Reforming the World Bank
From Foreign Affairs, January/February 2006
Article preview: first 500 of 2,505 words total.
Summary: The World Bank’s outdated financial structure is a threat to its continued relevance. Paul Wolfowitz, the bank’s new president, should begin closing the wing of the bank that lends to middle-income countries.
JESSICA EINHORN retired in 1998 as Managing Director of the World Bank after almost 20 years of service there. She is now Dean of SAIS, Johns Hopkins University.
The World Bank entered a new era when Paul Wolfowitz took over as its president on June 1, 2005. Wolfowitz’s predecessor, James Wolfensohn, had served in the role for ten years, with a mission of transformation and a management style that placed great emphasis on his personal leadership. By the time he left the post, Wolfensohn had succeeded in giving the bank "a human face" and "a dream of a world without poverty," and in altering the institution’s priorities to emphasize building institutions, improving governance, enhancing the voice and participation of the poor, strengthening the rule of law, and stamping out corruption. When he replaced Wolfensohn, Wolfowitz was quick to emphasize that he embraced the bank’s antipoverty mission. At the same time, he has let it be known that he will forgo a big-bang presidency.
The annual meetings of the International Monetary Fund and the World Bank take place in the fall, and, in a tradition begun by Robert McNamara in Nairobi in 1973, the president of the bank is expected to use that occasion to share his vision for the institution and unveil new initiatives. Wolfowitz’s maiden speech, delivered at the annual meeting in Washington, D.C., in September 2005, was crafted to present himself as a president who will focus on the management of the institution, in cooperation with its partners, and look for leadership within countries themselves, with an emphasis on results and accountability.
The term "the World Bank" is shorthand for "the World Bank Group," which consists of several institutions. These include, most prominently, the International Bank for Reconstruction and Development (IBRD) and the International Development Association (IDA), which provide credit to governments, and the International Finance Corporation (IFC), which works directly with the private sector. The IBRD’s function is to provide loans at market-based rates to middle-income countries and better-off poor countries; IDA focuses on assisting development in the poorest countries in the world, with highly concessional financing. As the bank enters what may well be a ten-year period of leadership under Wolfowitz, it is necessary to ask whether changes to this structure are needed if the bank is going to continue to flourish. Most important is the question of how — or if — the IBRD can remain relevant to the needs of its middle-income clients and adapt its own financial structure to the modern world of global finance.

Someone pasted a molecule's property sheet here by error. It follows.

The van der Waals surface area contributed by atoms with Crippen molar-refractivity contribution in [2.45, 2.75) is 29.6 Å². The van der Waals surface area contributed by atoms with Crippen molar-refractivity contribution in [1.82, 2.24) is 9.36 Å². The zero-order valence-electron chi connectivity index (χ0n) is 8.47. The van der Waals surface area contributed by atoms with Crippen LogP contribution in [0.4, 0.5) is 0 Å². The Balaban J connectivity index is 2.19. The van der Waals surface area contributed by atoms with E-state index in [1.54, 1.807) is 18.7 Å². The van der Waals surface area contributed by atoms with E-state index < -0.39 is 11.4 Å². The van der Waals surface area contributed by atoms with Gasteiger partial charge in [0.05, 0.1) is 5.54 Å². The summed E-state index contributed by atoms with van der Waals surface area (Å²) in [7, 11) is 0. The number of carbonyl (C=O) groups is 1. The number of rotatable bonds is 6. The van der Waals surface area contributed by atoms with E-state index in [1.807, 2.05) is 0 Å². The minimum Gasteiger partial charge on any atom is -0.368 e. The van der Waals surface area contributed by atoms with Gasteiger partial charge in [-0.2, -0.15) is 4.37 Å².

During its over 60 years of existence, the World Bank has been a key part of the international institutional architecture. Along with the International Monetary Fund, it was established to promote an open and liberal international economy. Some of its greatest achievements, accordingly, have come from helping countries develop and grow through a liberalizing, outward-looking strategy. The bank’s adversaries, meanwhile, are those who oppose the liberal trading system (this does not include those who argue that the liberal trading system could function better). On this issue, the bank simply cannot try to accommodate its critics.
Over time, the bank has evolved …
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